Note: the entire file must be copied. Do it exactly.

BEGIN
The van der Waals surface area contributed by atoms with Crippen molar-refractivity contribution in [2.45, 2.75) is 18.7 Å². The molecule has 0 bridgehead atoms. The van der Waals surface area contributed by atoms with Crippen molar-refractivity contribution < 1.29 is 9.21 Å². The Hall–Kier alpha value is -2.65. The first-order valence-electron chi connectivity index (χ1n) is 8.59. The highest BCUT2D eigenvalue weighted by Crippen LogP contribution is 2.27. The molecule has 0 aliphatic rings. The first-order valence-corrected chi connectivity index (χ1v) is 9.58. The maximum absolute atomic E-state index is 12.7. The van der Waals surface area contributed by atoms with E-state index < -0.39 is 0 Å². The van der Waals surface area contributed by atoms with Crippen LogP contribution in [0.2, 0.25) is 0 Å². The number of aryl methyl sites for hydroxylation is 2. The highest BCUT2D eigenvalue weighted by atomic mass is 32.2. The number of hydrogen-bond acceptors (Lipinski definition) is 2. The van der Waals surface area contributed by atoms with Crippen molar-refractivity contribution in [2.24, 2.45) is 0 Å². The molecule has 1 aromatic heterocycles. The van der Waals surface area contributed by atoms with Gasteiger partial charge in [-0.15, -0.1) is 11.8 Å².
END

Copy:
The van der Waals surface area contributed by atoms with Crippen molar-refractivity contribution in [2.45, 2.75) is 18.7 Å². The molecule has 0 bridgehead atoms. The van der Waals surface area contributed by atoms with Crippen molar-refractivity contribution < 1.29 is 9.21 Å². The Hall–Kier alpha value is -2.65. The first-order valence-electron chi connectivity index (χ1n) is 8.59. The highest BCUT2D eigenvalue weighted by Crippen LogP contribution is 2.27. The molecule has 0 aliphatic rings. The first-order valence-corrected chi connectivity index (χ1v) is 9.58. The maximum absolute atomic E-state index is 12.7. The van der Waals surface area contributed by atoms with E-state index < -0.39 is 0 Å². The van der Waals surface area contributed by atoms with Crippen LogP contribution in [0.2, 0.25) is 0 Å². The number of aryl methyl sites for hydroxylation is 2. The highest BCUT2D eigenvalue weighted by atomic mass is 32.2. The number of hydrogen-bond acceptors (Lipinski definition) is 2. The van der Waals surface area contributed by atoms with Crippen molar-refractivity contribution in [2.24, 2.45) is 0 Å². The molecule has 1 aromatic heterocycles. The van der Waals surface area contributed by atoms with Gasteiger partial charge in [-0.15, -0.1) is 11.8 Å².